Nine-year-old Tina Thomas didn't have to smile for her pride to show. She just stood there radiant, holding her basket of flowers and vegetables. That was enough.

Gathered in the steamy green rooms of the national Botanic Gardens, she and about 100 other schoolchildren-turned-gardeners celebrated their summer harvest last Thursday.

They extolled the benefits of eating vegetables in a skit ("The Garden of Oz"), received awards for the largest crop and best-of-class and talked shop, in this case, gardens.

The nice part about growing a garden, said Fredora Green, 13, who played Dorothy, is that "you feel you're helping your parents out by taking vegetables home. You feel nice about helping your family out."

Tselane Debose, 10, who farmed a plot at the National Arboretum, said having a garden is "okay. It's when the sun gets too hot, then it's getting kind of hard." She grew tomatoes, cabbage, okra, onions, radishes, string beans, mustard greens and Swiss chard in her garden.

Cindy McCrea, 10, lamented that ants attacked her onions and other tiny creatures ate ger greens and collards.

Debose confided she once saw a lot of garden snakes. Her reaction: "Oh, I ran."

Kimberly Anderson, 12, and Michael Curtis, 11, received special mayor's awards given each year to the most dedicated gardener. Both also won trophies for producing more than 70 pounds of vegetables on their plots. Most gardens yield an average of 50 pounds.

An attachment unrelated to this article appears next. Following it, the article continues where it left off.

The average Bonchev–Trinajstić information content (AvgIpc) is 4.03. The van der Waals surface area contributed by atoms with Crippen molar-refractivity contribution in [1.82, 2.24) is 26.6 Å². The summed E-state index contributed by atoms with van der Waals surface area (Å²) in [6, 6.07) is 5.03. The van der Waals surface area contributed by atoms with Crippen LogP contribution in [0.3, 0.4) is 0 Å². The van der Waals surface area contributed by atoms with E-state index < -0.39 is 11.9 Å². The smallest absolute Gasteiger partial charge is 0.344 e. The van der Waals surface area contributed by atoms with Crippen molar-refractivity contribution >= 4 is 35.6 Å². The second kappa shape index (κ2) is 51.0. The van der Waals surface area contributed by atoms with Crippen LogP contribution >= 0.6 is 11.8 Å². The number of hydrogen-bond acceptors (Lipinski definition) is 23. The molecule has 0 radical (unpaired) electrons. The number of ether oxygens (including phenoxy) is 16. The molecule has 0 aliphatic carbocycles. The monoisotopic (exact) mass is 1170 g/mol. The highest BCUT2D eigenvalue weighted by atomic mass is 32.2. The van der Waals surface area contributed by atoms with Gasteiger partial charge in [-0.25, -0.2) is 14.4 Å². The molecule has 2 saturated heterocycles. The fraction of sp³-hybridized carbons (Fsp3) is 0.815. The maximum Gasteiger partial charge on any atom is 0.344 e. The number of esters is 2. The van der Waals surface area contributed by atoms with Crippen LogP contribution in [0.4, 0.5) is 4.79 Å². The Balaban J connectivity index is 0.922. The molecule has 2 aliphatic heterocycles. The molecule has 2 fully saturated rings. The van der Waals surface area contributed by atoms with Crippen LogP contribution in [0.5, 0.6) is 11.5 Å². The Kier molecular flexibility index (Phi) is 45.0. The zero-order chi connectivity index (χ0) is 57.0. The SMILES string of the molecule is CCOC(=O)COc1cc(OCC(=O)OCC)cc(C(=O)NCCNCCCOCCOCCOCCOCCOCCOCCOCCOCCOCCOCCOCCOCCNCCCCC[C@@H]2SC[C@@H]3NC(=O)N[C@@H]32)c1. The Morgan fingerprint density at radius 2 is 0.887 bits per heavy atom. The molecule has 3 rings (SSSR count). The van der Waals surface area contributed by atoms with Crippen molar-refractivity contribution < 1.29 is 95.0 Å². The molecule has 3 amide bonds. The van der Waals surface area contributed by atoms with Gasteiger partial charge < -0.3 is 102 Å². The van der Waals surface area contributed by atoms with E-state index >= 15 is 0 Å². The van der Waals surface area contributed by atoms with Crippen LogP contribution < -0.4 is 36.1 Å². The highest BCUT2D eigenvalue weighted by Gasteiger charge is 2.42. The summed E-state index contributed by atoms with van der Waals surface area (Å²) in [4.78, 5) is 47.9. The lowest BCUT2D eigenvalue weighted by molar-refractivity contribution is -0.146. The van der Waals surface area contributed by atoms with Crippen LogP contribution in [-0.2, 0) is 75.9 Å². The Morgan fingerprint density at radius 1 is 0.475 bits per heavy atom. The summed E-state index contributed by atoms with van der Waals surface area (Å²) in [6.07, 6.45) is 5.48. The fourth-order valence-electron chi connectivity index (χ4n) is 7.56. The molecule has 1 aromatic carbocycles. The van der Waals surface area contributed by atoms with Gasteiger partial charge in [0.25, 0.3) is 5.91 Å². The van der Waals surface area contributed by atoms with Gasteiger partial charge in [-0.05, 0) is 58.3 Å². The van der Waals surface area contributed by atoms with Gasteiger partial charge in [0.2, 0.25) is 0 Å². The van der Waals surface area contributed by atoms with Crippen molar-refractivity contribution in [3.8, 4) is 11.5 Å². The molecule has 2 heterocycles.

"You've done a fantastic job," said Helen E. Bergland, wife of Agriculture Secretary Bob Bergland, during the presentation of the awards.

"I'm sure it was difficult keeping ahead of those weeds with as much rainfall and good weather as we've had for growing gardens."

The festivities marked the 17th harvest of a project called Washington Youth Gardens, run by the D.C. Department of Recreation with the help of the U.S. Department of Agriculture.

The program provides individual plots in three garden centers around the city, the largest being at the National Arboretum.About 350 public schoolchildren participate and raise crops of vegetables, flowers and decorative plants. In addition, communal gardens at more than 75 city recreation centers permit nearly 2,000 children to try their hand at planting seeds and pulling weeds during summer vacation.

Children from participating elementary and junior high schools volunteer to farm a 5- by 15-foot garden plot. They are given seeds, tools, fertilizer and lots of encouragement. The results are theirs to take home.

Andrew Lawrence picked up an award for growing 70 pounds of vegetables. Six youngsters were honored for producing 60 pounds of crops: Ramona Crawford, Derrick Jones, Verona McCormick, Jerome Pender, Eugene Riddick and Gregory Taylor.

Other awards: Benning Stoddard Recreation Center, best outdoor garden; River Terrace Recreation Center, best indoor garden; Hardy Recreation Center, outstanding gardening project.

Refreshments -- cider, cheese, tomatoes and apples -- capped off the celebration. There was definitely no market for junk food.